Beware of These 6 Phishing Tactics to Protect Your Users and Systems

By: Langston Clement | April 5, 2022

When most people think about phishing, they think of emails with fake shipping notices or asking for their Social Security number so they can inherit gold in a foreign country. But the reality is there are many different forms of phishing that social engineers are using to trick your users and systems to gain access, get data, infect machines with ransomware or malware, compromise credentials and steal data.

You may think your organization is secure, but it only takes one of your users to fall victim to a phishing attack for you to see an impact to your organization. And that impact can be catastrophic ranging from ransomware to full data theft of your sensitive information, proprietary information, and client information.

In this blog, we will demystify these attacks so you know what to expect. To learn how to defend your users and systems against these attacks, watch our webinar on how to Protect and Defend Effective Email Protection for the Modern Business.

1. Email Phishing

Email phishing is a “spray-and-pray” attempt to acquire sensitive information like usernames, passwords, and credit card details by masquerading as a trustworthy entity. Phishing emails are usually sent to many people and may include links to fake websites that resemble those of legitimate companies. In some cases, the scammers may even pose as employees or friends of the target. They often use messenger applications and social media to get personal information from their targets. The best way to protect yourself from email phishing attacks is by being vigilant and scrutinizing emails, looking for telltale signs like poor spelling and bad grammar.

2. Spear Phishing

Where email phishing is broad, spear phishing is a highly targeted attempt to trick a user into clicking a link or giving them credentials. It’s a sophisticated email that’s well written (doesn’t contain typos) and contains the name of the recipient or their superior. It’s usually the “name drop email” with some sort of urgency and targeted towards a specific user at that organization. A common example is an email appearing from someone in leadership asking you to purchase gift cards and send them the codes because they’re in a meeting.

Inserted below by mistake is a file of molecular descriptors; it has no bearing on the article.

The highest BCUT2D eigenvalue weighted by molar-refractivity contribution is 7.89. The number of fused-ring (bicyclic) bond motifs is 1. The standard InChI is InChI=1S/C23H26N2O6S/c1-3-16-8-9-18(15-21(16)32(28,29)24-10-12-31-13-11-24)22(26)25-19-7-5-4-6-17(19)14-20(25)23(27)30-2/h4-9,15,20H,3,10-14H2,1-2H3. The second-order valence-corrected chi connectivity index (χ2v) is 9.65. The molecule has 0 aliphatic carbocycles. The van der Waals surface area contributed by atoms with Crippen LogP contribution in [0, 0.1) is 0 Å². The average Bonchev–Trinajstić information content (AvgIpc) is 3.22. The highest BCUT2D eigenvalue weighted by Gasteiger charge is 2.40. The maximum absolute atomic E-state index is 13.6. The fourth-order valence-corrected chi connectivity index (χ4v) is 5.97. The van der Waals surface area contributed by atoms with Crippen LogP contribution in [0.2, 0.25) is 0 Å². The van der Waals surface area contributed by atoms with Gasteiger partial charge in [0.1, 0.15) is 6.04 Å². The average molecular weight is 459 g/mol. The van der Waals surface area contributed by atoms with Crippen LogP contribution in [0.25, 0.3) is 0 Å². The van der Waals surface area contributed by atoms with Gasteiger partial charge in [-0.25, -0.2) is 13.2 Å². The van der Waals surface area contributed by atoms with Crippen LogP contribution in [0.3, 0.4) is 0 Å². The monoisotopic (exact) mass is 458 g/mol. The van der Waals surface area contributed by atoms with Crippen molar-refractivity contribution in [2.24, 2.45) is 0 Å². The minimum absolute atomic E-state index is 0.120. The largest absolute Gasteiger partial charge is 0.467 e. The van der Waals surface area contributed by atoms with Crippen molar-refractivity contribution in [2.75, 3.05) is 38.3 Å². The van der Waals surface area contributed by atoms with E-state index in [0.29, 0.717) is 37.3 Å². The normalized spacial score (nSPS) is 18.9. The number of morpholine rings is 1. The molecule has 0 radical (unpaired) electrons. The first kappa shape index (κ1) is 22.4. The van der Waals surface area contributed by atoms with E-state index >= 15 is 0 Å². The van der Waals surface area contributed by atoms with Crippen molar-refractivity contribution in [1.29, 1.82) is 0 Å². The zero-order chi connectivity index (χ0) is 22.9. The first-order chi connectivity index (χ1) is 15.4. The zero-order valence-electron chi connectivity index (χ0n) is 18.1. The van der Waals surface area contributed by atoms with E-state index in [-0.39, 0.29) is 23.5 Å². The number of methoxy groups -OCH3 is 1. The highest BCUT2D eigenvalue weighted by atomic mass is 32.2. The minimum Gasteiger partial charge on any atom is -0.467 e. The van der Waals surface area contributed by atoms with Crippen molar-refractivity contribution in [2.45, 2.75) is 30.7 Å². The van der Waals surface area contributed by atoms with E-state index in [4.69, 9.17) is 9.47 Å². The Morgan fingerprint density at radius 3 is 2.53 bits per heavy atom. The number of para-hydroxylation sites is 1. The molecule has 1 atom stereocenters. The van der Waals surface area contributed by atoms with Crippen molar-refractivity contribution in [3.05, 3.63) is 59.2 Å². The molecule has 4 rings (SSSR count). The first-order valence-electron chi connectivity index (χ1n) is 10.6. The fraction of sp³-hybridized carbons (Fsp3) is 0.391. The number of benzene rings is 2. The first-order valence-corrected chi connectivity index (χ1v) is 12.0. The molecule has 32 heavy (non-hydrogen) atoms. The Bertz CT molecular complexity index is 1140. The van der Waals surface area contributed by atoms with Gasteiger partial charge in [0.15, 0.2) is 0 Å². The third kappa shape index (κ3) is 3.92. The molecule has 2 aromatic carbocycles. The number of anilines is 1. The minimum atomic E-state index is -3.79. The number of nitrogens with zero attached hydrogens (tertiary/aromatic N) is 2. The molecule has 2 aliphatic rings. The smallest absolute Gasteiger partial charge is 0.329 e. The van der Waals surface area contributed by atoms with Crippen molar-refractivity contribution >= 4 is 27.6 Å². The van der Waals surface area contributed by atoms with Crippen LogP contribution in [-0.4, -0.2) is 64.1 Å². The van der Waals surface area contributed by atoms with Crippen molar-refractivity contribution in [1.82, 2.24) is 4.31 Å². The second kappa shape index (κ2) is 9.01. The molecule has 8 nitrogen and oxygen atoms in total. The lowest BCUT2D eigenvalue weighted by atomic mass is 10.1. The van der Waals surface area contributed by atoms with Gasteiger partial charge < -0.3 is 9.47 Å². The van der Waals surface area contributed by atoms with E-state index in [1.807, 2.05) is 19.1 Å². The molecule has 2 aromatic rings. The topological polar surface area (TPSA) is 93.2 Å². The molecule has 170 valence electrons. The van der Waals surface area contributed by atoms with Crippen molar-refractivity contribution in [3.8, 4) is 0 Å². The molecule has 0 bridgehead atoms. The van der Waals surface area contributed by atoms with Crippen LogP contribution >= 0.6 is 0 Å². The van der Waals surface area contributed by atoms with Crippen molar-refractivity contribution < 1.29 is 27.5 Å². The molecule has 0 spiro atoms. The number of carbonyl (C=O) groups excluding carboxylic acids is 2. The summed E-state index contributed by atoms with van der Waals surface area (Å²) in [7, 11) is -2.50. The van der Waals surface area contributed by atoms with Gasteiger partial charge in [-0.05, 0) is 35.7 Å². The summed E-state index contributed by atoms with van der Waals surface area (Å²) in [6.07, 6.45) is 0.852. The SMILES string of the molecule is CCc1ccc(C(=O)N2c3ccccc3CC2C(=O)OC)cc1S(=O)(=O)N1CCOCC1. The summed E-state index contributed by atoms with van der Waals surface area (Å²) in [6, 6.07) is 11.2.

3. Whaling

This email attack specifically targets senior executives because they have a lot of control and access. The attackers know executives receive hundreds of emails a day and that their schedules are packed. The attackers are counting on those factors to wear down their target’s vigilance – leading to a slip where an executive clicks a link in an email that gives attackers access to company records. These attacks are very selective and subtle; since only a few receive the email, it’s often undetected and unreported.

4. Smishing

SMS Phishing (Smishing) is a very common attack that sends text messages to many employees at once containing a link to get an offer or reward. It’s easy for attackers to spoof a phone number to look like it’s coming from a familiar location and person. You can reduce the likelihood an employee will click on a text link by making a company policy to never send texts to employees – and ensuring all employees know it.

5. Voice Phishing

This attack spoofs your company number to make it look like the attacker is a fellow employee. They use the fake number to cold call your employees and pretend they’re in a recognizable department to get the employee to hand over financial information, personal information, or even application information.

6. Angler Phishing

This social media attack intercepts legitimate communications by spoofing the social account a user is interacting with. For example, someone is tweeting at PayPal because they’re trying to get a refund. The attacker will create a fake account with a name that sounds close enough to the legitimate company profile and reach out to the user to “help” them. Once the attacker gets the user in a separate communication thread, they will provide a URL to a website that looks very similar to the legitimate website to scam the user out of their login credentials.

Now What?

Though ransomware gets most of the press, phishing attacks like these are common and varying. It’s not enough to just focus on system security; you must also think about user security.

To learn how to protect your users from phishing attacks, watch our webinar on how to Protect and Defend Effective Email Protection for the Modern Business.

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Langston is a principal consultant of Core BTS’ security practice. He leads the red team and penetration testing assessments at Core. He has 15+ years of experience in cybersecurity and ethical hacking and provides organizations with actionable information to improve their security posture.

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